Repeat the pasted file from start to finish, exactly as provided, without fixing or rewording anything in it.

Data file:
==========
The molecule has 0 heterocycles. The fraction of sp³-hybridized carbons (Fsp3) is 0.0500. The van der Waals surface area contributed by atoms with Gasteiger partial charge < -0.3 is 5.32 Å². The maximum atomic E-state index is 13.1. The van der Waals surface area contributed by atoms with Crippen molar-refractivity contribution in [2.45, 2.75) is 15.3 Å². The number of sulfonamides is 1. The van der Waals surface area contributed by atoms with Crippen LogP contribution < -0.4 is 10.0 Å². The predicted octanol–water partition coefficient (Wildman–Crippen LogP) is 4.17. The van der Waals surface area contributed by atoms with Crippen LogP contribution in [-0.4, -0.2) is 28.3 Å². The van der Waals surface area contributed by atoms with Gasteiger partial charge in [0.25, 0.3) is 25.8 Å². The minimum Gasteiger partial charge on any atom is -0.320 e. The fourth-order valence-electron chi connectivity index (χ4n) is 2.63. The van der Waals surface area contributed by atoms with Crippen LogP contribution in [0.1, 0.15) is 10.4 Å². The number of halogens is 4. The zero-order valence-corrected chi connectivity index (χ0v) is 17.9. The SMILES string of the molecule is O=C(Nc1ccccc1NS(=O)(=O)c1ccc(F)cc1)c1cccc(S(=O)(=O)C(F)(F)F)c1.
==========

The molecule has 0 heterocycles. The fraction of sp³-hybridized carbons (Fsp3) is 0.0500. The van der Waals surface area contributed by atoms with Gasteiger partial charge < -0.3 is 5.32 Å². The maximum atomic E-state index is 13.1. The van der Waals surface area contributed by atoms with Crippen molar-refractivity contribution in [2.45, 2.75) is 15.3 Å². The number of sulfonamides is 1. The van der Waals surface area contributed by atoms with Crippen LogP contribution < -0.4 is 10.0 Å². The predicted octanol–water partition coefficient (Wildman–Crippen LogP) is 4.17. The van der Waals surface area contributed by atoms with Crippen LogP contribution in [-0.4, -0.2) is 28.3 Å². The van der Waals surface area contributed by atoms with Gasteiger partial charge in [0.25, 0.3) is 25.8 Å². The minimum Gasteiger partial charge on any atom is -0.320 e. The fourth-order valence-electron chi connectivity index (χ4n) is 2.63. The van der Waals surface area contributed by atoms with Crippen LogP contribution in [0.1, 0.15) is 10.4 Å². The number of halogens is 4. The zero-order valence-corrected chi connectivity index (χ0v) is 17.9. The SMILES string of the molecule is O=C(Nc1ccccc1NS(=O)(=O)c1ccc(F)cc1)c1cccc(S(=O)(=O)C(F)(F)F)c1.